[11:17:55 AM] Carla: Gotcha.
[11:18:15 AM] Carla: So after the face recognition module, where did you go with your experiments?
[11:19:02 AM] Junior: After that I did the iPhone app, and used it as remote control.
[11:19:32 AM] Junior: I felt strongly that the UI should not be on the TV screen itself because watching TV is a social activity– you don’t want to interrupt everyone who’s watching when you want to browse or get more information.
[11:19:59 AM] Carla: And what kind of coding environment did you use for the app? There are so many options right now, and a lot of people are confused where to start.
[11:21:07 AM] Junior: I used a framework called Phonegap, its really cool, you create the UI using web technologies (HTML5, CSS, JS) and this framework encapsulates the UI into a native app.
[11:21:56 AM] Junior: It’s really simple and the best way to do a prototype.
[11:21:58 AM] Carla: Oh yeah, I know a lot of people love Phonegap for prototyping, nice to know you can create a native app with it.
[11:22:53 AM] Carla: What were the biggest challenges in developing the Smart TV system, particularly with making it really intuitive?
[11:24:31 AM] Junior: I think the biggest challenge was thinking about how the system will aggregate the content when 2 or more people are watching together
[11:25:03 AM] Junior: I feel that watching TV used to be very simple and social (as in people in the same place watching the same TV)
[11:25:07 AM] Carla: Interesting. I can see how that would be tricky to know whose content belongs to whom.
[11:25:42 AM] Junior: Exactly, and I think our approach was more about forget about “your” or “my” content and think about “our” content.
[11:26:06 AM] Junior: Let other people enrich your experience just by being there in front of the TV.
[11:27:18 AM] Carla: Hm. So does that mean that “we” become(s) another user? Or do you just pick the person whose content it’s more likely to be? I can see how this could get really complex really fast!
[11:29:04 AM] Junior: “We” become something different, we are a group that aggregates all the individuals.
[11:29:37 AM] Junior: Think about the wisdom of crowds applied to TV.
[11:29:58 AM] Carla: So is it kind of like this: person 1, person 2, person 3 and then a fourth profile for all three people combined?
[11:31:29 AM] Junior: Sort of. It’s combined but it’s not exactly the sum of everyone.
[11:31:41 AM] Junior: When you think a family for example, if you separate each member, they each have a personality,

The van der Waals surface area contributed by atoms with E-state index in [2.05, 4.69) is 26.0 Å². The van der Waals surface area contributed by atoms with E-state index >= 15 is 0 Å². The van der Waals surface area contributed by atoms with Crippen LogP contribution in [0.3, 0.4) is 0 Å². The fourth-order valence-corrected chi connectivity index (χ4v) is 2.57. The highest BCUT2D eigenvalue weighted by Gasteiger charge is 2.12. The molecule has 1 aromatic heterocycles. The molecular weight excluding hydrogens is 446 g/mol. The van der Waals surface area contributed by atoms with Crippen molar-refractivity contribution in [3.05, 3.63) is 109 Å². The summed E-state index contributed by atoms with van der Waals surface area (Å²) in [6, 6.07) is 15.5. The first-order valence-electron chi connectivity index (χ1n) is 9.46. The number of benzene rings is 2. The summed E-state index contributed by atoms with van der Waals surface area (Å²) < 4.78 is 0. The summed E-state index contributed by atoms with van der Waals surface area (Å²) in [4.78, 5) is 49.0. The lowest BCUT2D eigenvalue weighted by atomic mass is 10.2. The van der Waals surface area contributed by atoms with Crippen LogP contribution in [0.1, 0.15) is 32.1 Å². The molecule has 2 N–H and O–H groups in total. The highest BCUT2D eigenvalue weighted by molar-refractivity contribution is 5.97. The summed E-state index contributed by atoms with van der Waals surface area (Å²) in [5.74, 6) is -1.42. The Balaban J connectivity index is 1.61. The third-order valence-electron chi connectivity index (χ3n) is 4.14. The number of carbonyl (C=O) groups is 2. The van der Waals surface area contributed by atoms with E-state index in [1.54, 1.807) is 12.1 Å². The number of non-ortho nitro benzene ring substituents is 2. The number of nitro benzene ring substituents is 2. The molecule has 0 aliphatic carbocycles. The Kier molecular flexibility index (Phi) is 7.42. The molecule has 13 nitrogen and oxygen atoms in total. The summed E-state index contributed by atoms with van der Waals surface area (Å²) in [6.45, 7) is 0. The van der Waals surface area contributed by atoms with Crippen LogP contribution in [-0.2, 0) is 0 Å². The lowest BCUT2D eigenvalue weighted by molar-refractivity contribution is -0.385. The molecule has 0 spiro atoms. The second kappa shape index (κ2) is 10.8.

[11:32:13 AM] Junior: but when they are together they have a “group” personality.
[11:34:35 AM] Carla: Ok, I get it. Cool. I think there are a lot of interesting social dynamics to explore there, like who is the most dominant. Super interesting. Could be a project for group therapy.
[11:35:27 AM] Junior: Exactly. One of the reasons I used face recognition was the possibility of using facial emotional feedback from everyone.
[11:36:15 AM] Carla: What’s next for this? Are you using the face recognition for anything else?
[11:36:26 AM] Junior: Not at the moment, but I’ve been paying attention to people using face recognition as rating system.
[11:37:25 AM] Junior: In a regular recommendation system, its all about “like” or “dislike” but the truth is that we have two “selves” the one who we aim to be and the one we really are.
[11:38:19 AM] Carla: That’s super fascinating about the self we aim to be. There’s so much psychology in all of this. Are you saying that the face recognition gives us a better truth than the rating that we indicate in the interface in another way?
[11:39:06 AM] Junior: Yes, exactly. For example, in order to create a profile in a recommendation engine you have to select content that you like, but most of the time you select things that you think are cool, but not always that you like.
[11:39:25 AM] Carla: So would the system you propose collect recommendation data in a passive way? Like in the middle of the movie I’m watching, rather than a question that’s asked at some other time?
[11:40:23 PM] Carla: Is it passive, accumulated while I’m watching?
[11:40:29 PM] Junior: Ideally it should be tracking your facial feedback at all time.
[11:41:20 AM] Junior: You could choose “Gone With the Wind” or “Citizen Kane”, but in reality your facial feedback says that you like “the Mask” and “Spice World” better.
[11:41:24 PM] Carla: Ha Ha Ha, yes, and “Borat” instead of a La Jetée.
[11:41:54 AM] Junior: Hehehe exactly And facial emotional feedback is universal, independently of culture or geographic location.
[11:42:11 PM] Carla: Yeah, that makes sense.
[11:42:22 PM] Junior: then you could be more accurate about what you like and when.
[11:42:31 PM] Carla: Right.
[11:43:45 PM] Carla: Junior, this has been great! And I learned a lot.
[11:44:11 PM] Junior: Thanks Carla, it was really fun, please let me know if you need anything else.
[11:44:23 PM] Junior: I have tons of examples and references that I can share with the Smart Interaction Lab readers.